• Consideration of objections: If there are counterclaims, the water master considers these claims in a multi-party adversarial hearing. Upon review of all objections, the water master issues a revised decree and another public notice.
  • Public hearing: After issuing a revised decree, the water master schedules a public hearing where claimants support the claim with evidence and testimonies. 
  • Final decree and recommendation: After the public hearing, the water master will prepare a final ruling and submit the recommendation to the Chief Water Judge.
  • Trial: The Water Court will schedule a proper trial, usually overseen by the Chief Water Judge. Here, the judge will hear all objections to the water master’s rulings and make a final decree. However, the Water Court does not conduct trials inter se. In other words, water appropriators do not appear together at trials. Instead, the system works through independent hearings conducted by the assigned water master. The court performs trials based on the Montana Rule of Civil Procedure and rules set by the Supreme Court to adjudicate claims. 
  • Conflict: If two water appropriators conflict during the independent trials, the dispute proceeds to a District Court, where the District Court judge will direct the Water Court to issue a decree for temporary relief pending final adjudication.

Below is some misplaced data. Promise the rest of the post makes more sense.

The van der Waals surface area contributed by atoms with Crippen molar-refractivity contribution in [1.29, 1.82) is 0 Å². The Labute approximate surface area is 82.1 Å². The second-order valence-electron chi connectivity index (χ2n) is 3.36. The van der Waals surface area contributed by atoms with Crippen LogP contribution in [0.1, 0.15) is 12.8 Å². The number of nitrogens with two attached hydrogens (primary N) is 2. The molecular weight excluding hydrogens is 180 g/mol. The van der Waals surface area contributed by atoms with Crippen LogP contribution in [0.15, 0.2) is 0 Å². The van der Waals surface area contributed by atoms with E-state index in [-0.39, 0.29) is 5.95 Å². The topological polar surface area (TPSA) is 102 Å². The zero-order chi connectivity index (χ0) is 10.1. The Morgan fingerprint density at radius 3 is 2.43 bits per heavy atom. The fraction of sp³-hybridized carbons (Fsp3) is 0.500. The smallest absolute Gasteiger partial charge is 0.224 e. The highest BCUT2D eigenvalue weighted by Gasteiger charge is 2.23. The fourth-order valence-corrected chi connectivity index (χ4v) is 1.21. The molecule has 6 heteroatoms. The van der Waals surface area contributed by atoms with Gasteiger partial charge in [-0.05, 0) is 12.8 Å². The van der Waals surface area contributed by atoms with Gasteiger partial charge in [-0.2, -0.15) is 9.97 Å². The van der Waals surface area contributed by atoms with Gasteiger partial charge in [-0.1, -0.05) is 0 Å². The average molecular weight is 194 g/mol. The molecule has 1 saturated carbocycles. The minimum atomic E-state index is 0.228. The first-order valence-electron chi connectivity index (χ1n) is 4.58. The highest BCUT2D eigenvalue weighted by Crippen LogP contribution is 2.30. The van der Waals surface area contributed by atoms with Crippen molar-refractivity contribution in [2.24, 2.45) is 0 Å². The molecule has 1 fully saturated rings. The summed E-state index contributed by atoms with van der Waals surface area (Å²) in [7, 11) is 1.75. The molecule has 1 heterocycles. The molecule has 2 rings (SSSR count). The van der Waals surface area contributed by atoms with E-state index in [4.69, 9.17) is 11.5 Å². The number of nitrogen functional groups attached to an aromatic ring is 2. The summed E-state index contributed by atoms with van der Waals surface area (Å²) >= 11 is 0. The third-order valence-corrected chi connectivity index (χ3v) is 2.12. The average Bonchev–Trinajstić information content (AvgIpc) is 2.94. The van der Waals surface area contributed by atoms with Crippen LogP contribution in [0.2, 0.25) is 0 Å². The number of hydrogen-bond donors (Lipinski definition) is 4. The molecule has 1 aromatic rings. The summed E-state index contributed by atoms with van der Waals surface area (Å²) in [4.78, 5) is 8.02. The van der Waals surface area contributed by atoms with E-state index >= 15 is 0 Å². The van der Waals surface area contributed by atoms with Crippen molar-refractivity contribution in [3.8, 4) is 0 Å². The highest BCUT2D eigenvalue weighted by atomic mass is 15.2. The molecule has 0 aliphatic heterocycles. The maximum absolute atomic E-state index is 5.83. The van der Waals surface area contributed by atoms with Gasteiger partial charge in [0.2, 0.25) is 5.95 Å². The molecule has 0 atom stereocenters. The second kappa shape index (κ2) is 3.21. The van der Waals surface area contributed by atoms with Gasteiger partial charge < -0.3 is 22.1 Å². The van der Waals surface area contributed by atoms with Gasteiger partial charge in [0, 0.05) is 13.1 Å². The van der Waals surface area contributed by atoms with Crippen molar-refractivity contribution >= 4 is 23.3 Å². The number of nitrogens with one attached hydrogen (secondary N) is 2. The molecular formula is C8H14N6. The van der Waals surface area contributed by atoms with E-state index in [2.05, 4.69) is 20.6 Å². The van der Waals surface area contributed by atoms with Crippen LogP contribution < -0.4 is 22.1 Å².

• Appeal: Appeals from the Water Court are made directly to the Montana Supreme Court.

Per Section 3–7–201, a committee of judges elects water judges from a pool of district court judges, retired judges, and other judges in the judicial system. The election is nonpartisan, and nominees win by majority vote. At the Supreme Court’s Chief Justice request, a water judge may adjudicate claims in multiple water divisions. Water judges have a term of four years and are eligible for reelection. The chief water judge, appointed by the Supreme Court, is the water court’s administrative head and performs duties described in section 3–7–223 of the Montana Code Annotated. Also, the Supreme Court appoints associate water judges to assist the chief water judge.

All judges in Montana Water Court must abide by the cannons of the code of judicial conduct and may face removal from office by impeachment or disciplinary actions per Section 11, Part 7, Article 7 of the Montana Constitution. Likewise, a water judge or water master may withdraw or face disqualification if there is personal bias or interest in adjudicating a case or meet criteria established under Section 3–7–402.

Montana Water Court maintains a database of recent court orders that is accessible to the public. Interested individuals can also track the status of decrees, public notices, and compacts on the notices and information portal. Likewise, the court maintains a calendar of past and upcoming hearings for public members who wish to attend court proceedings. The Montana Water Court is located at:

Montana Water Court
1123 Research Drive
P. O. Box 1389
Bozeman, MT 59771
Phone: (406) 586–4364
Fax: (406) 522–4131